Samsung has been the most popular Android manufacturer for years. They’ve also held the top position when it comes to flagship Android smartphones for a long time. However, the last two iterations haven’t made a huge impact because of their incremental updates. The S4 was nice, but it wasn’t a big step forward from the S3. The Galaxy S5 offered water resistance and internal upgrades, but it’s still nothing explosive.
With the Galaxy S6, Samsung has completely shifted gears. There was a time when you can’t put Samsung and beautiful design on the same sentence, but those days are now gone.
This is the Galaxy S6 Edge – a reimagined Galaxy S smartphone. Samsung finally ditched plastic as its choice of material and joined the premium looking/feeling smartphone party. Whether it’s a good or bad choice remains to be seen, but early feedbacks suggest that it’s heavily favored by the majority.
Samsung Galaxy S6 Edge Specs
- Android 5.0 Lollipop
- 5.1-inch Super AMOLED (1440×2560 Quad HD), ~576ppi
- 2.1GHz octa-core Samsung Exynos 7420 processor
- Mali-T760 GPU
- 3GB RAM
- 32/64/128GB internal storage
- No microSD support
- 16-megapixel main camera, with autofocus and LED flash
- 5-megapixel front camera
- Wi-Fi 802.11 a/b/g/n/ac
- 3G HSPA, 4G LTE
- Bluetooth 4.1
- GPS, A-GPS, GLONASS
- Dimensions: 142.1 x 70.1 x 7mm
- Weight: 132g
- Li-Ion 2600mAh non-removable battery
Galaxy S6 Edge Video Review
Let’s talk about the design. The Galaxy S6 retains the familiar Samsung design language in front but it’s now using Corning Glass 4 in front and the back compared to the soft touch plastic material that was used on its predecessor. There’s also no more fake metal on the sides, as it’s been replaced by aluminum with chamfered edges this time around.This gives the S6 Edge an elegant feel in the hand – something that can’t be said to previous Galaxy devices. The power and volume buttons are still on their usual places while the headphone jack has been moved to the bottom. There’s a small resemblance to the iPhone 6 speaker grills but the similarities end there. In my eyes, the Galaxy S6 Edge looks more aesthetically pleasing than the iPhone 6. It’s not even close.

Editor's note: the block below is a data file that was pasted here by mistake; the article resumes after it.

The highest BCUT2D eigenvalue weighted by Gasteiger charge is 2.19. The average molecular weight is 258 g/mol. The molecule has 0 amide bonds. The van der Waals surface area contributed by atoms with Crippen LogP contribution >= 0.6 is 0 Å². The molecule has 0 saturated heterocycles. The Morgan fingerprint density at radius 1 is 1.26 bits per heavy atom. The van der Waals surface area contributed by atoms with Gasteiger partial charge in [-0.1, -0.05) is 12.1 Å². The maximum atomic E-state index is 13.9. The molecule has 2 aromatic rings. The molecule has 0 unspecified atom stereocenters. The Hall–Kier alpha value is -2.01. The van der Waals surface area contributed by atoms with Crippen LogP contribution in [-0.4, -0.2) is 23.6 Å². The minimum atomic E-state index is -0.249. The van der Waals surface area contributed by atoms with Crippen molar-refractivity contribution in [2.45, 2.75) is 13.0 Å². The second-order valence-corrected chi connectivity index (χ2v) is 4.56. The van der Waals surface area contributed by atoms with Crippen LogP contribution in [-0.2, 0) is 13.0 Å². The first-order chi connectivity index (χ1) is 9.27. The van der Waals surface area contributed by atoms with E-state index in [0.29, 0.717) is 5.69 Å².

Overall, the build quality has been vastly improved and it puts it as one of the nicest looking phones right now.
The Samsung Galaxy S6 sports a high resolution Super AMOLED Quad HD display, with 577 pixels-per-inch – it’s one of the most pixel-packed display out there. On paper, this thing is absolutely ridiculous. But I still have my Galaxy S5 with me and comparing the two shows how large of an improvement was done on the display. In true Samsung fashion, the S6 takes the crown as the best display from the Note 4 (via DisplayMate). They’ve been known to push the smartphone displays to the limit and they’ve lived up to our expectations once again.
The brightness is absolutely awesome as it makes it easy to use even on direct sunlight. During night time, it can dip it down really low so that it won’t hurt your eyes. The auto-brightness has been improved and I now use it because it became ‘smarter’ in detecting lighting conditions I’m in. Unfortunately, for some weird reason, the capacitive buttons light up whenever you interact with the screen. I hope Samsung would release an update to bring back the old time-out setting just like on the S5.
The curved edges on both sides of the phone definitely makes it a stunner, but it’s also a source of minor annoyances. First, it’s really uncomfortable to hold for an extended period of time because the edges start to hurt my hands. In fact, sometimes it even leaves a mark on my palm. It’s also a bit slippery if you don’t grasp it properly. Lastly, there’s a chance of an accidental click if you don’t position your hands firmly. One example is when watching a movie or YouTube video. Sometimes I could mistakenly forward the clip without my intention. As I’ve said earlier, the longer you hold the phone, it’s more common to get tired of it so you have to move your hand around which results to the clicks.